Reward system must be improved. You need to take care of the people and show that you care about them.  If you do not take care of your good staff through a reward system, the good staff will leave first. This is very common in the corporate world when the economy is good. In the military, the good officers and men do not leave frequently even when they are not satisfied with the condition of service. When those in the military do not like a leader they endure and still work together in order to achieve organizational goals. That is not to say that military personnel cannot retire voluntarily if they wish. After all, serving in the military service is voluntary. 



In conclusion, you need to be who you are, not try to emulate somebody else. You do not have to be born with specific characteristics or traits of a leader. But with reasonable level of common sense and professional competence, you can be made a leader. Though, you can discover your potential right now, it may not be too late. All of us have the spark of leadership in us, whether it is in the military, business, or any organization. The challenge is to understand ourselves well enough to discover where we can use our leadership gifts to serve others.


Drawing inspiration from some leadership scholars, great leaders must stand for strong values and build strong culture around them. They take responsibility for decisions. Leaders must lead by example and walk the talk. People are watching the leader and a good leader will be a powerful influencer. People are desperately wanting to see honorable leaders. Honorable leaders are secure in themselves; and because they have good values and courage, they can do the right thing even when it’s hard and when they suffer for it. Trustworthiness, of course, remains the essential medium in any leadership situation. Great leaders and good cultures have a remarkable similarity across the broad range of organizations, be it military or corporate.


Both the military and corporate business leaders must create appropriate corporate culture. Organizations create a corporate culture where people value strong leadership and strive to create it. We need more people to provide leadership in complex organizations that dominate our world today. We also need more people to develop cultures that will create leadership. Institutionalizing a leadership-centered culture is the ultimate act of leadership.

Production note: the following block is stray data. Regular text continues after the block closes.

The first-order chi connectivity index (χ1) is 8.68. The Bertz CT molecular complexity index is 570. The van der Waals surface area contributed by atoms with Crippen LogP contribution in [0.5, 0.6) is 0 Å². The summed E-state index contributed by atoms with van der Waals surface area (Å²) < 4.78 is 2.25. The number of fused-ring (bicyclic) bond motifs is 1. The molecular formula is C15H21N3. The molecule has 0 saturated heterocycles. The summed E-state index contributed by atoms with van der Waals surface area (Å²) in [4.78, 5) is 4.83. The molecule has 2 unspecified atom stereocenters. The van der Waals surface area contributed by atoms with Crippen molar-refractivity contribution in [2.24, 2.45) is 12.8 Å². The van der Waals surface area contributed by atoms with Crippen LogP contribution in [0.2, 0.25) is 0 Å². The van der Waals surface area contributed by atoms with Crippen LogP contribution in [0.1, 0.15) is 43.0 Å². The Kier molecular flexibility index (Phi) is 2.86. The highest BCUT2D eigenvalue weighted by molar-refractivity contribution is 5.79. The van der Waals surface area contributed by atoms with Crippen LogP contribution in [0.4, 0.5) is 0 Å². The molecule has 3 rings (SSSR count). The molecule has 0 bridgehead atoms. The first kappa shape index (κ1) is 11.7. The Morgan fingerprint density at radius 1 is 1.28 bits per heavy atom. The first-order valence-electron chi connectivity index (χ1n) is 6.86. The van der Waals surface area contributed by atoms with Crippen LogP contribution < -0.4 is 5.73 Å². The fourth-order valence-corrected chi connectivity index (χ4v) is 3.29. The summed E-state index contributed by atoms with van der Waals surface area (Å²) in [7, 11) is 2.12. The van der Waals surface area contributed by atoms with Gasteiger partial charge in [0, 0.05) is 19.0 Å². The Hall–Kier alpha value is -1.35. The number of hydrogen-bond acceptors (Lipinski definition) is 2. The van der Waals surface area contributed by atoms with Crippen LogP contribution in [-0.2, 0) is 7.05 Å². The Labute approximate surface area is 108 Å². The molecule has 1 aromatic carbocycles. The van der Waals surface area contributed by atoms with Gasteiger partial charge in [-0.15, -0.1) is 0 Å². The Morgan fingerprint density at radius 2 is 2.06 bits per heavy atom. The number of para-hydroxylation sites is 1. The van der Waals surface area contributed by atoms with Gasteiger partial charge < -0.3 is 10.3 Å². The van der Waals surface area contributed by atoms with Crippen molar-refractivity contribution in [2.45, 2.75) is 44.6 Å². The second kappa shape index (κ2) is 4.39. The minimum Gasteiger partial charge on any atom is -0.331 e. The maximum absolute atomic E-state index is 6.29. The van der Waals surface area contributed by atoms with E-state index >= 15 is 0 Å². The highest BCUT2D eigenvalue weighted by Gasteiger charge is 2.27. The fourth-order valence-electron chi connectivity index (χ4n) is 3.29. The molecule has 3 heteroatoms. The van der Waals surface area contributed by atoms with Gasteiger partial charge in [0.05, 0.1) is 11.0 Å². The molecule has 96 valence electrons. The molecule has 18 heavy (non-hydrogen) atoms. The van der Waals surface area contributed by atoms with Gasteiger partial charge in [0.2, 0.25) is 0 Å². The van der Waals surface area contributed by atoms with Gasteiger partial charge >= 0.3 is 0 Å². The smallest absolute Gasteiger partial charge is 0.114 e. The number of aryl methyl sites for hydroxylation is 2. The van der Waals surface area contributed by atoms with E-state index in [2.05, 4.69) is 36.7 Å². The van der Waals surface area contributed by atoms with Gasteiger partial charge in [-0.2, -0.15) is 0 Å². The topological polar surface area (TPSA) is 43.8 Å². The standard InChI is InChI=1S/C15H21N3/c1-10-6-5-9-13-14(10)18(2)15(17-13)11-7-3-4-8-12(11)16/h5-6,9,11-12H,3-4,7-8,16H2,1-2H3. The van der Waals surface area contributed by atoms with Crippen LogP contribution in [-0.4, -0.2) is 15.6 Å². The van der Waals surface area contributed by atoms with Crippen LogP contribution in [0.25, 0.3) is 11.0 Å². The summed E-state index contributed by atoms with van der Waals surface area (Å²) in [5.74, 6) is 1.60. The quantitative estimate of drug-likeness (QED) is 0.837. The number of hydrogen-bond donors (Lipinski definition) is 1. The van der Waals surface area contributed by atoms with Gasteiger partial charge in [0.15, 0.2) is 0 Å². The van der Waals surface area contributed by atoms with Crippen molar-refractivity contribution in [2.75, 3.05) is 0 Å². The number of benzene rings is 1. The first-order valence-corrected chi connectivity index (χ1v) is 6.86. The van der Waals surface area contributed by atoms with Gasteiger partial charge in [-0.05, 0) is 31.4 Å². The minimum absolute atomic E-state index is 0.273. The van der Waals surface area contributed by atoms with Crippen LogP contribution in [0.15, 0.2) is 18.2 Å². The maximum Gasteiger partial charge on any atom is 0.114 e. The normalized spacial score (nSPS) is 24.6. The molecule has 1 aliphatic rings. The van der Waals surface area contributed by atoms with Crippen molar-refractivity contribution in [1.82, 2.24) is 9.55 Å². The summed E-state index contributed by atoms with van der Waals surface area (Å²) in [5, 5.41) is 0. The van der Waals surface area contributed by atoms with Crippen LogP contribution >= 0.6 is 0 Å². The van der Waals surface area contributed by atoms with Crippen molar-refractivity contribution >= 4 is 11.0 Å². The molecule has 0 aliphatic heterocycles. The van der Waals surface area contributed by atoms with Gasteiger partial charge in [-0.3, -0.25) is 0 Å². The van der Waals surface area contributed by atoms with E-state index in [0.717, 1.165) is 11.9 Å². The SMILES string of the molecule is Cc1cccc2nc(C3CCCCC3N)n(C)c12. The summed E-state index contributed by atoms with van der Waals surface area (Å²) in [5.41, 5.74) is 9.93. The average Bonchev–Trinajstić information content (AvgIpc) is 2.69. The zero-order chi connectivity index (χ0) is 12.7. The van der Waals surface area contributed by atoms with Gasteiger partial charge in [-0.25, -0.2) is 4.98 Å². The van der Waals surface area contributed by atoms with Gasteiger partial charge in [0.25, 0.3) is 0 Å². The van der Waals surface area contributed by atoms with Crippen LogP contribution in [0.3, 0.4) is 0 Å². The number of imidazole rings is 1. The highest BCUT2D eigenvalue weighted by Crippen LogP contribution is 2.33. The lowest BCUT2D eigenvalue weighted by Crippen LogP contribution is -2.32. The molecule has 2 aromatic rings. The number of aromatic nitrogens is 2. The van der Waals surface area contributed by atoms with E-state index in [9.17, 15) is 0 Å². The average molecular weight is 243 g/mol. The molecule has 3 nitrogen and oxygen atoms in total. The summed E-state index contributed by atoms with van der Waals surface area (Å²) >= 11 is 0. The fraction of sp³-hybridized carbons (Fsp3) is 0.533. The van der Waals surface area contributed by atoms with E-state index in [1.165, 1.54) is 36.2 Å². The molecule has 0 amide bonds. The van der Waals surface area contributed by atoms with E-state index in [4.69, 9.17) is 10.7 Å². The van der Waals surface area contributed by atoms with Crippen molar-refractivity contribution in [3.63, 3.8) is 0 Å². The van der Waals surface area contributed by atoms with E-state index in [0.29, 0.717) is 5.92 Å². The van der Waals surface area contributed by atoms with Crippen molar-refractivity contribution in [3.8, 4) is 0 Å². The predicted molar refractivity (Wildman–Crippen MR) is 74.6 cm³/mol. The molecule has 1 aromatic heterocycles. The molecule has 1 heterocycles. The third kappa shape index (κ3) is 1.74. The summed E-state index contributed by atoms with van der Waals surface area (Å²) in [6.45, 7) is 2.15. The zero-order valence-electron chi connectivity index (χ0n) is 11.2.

In both the military and the corporate businesses, leaders must have the courage to do the right thing. Courage is the strong base for a number of other leadership attributes like being authentic, having integrity and stronger character and resilience. Courage is key; for without it, you will fail at the point of greatest need. Both the military and the corporate leaders must embrace their differences.


Finally, permit me draw inspiration from the author of a book Leading with Honor,[11] “anyone can steer the ship through the calm waters; the real captains take it through the storms.” Facing the stormy oceans of leadership takes courage, competence and confidence. These three attributes of leadership are very important, but without courage, either you or the organization you lead will not achieve its goals.


Thank you for your rapt attention.


MA Johnson Rear Admiral (Rtd)

Abuja, April 2019                                                                            



About The Author 

Michael Akinsola Johnson, Rear Admiral (Rtd), MIoD MNIM CEng FIMarEST MBA ; Johnson had a distinguished career as a naval engineer, a weapons electrical specialist, until 3rd October 2014 when he took to writing and consultancy services. He can be contacted via . Kindly follow him on twitter via @akinsolajohnson  


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·         [1] Bill George et al, Discovering Your Authentic Leader, A Harvard Business Review Book, 1999, p163.

·         2James MacGregor Burns, Political Historian Leadership, (Harper & Rows: New York, 1978), p2.

·         3See accessed on 12 March 2019.

·         4 Bernard M Bass, Professor of Organizational Behaviour, State University of New York, Bass and Stogdill’s Book of Leadership, 3rd Ed, (Free Press: New York, 1990), p11.

·         5 Defence Leadership Centre.  This definition is not the last word on the meaning of leadership which remains a work in progress.  However, it does provide a foundation on which to build understanding.

·         6 John K Potter, on What Leaders Really Do, A Harvard Business Review Book, 1999.

·         7  G D Sheffield, Leadership In The Trenches, (Macmillan Press: London, 2000), pp 4 and 5.

·         8 As part of a series of studies designed to develop a strategy for leadership training, Brigadier Ian Rodley’s unpublished thesis, Leadership Development in the British Army, 1996, carried an extensive review of various theoretical models and examples of contemporary methods of leadership development taken from the civilian sector.  An investigation into the requirement for improving leadership within Defence by the Modernising Defence People Group, “Sustaining the Leading Edge: A Report on Leadership Training and Development,” April 2000, also leant on ideas from civilian writers and theoreticians.

·         9 accessed on 14 March 2019.

·    10 Mark Goyder, Living Tomorrow’s Company-Rediscovering the Human Purposes of Business, Gower Publishing, England, 1995

·         11 Lee Ellis, Leading with Honor: Leadership Lessons From the Hanoi Hilton, Freedom Star Media, 2012.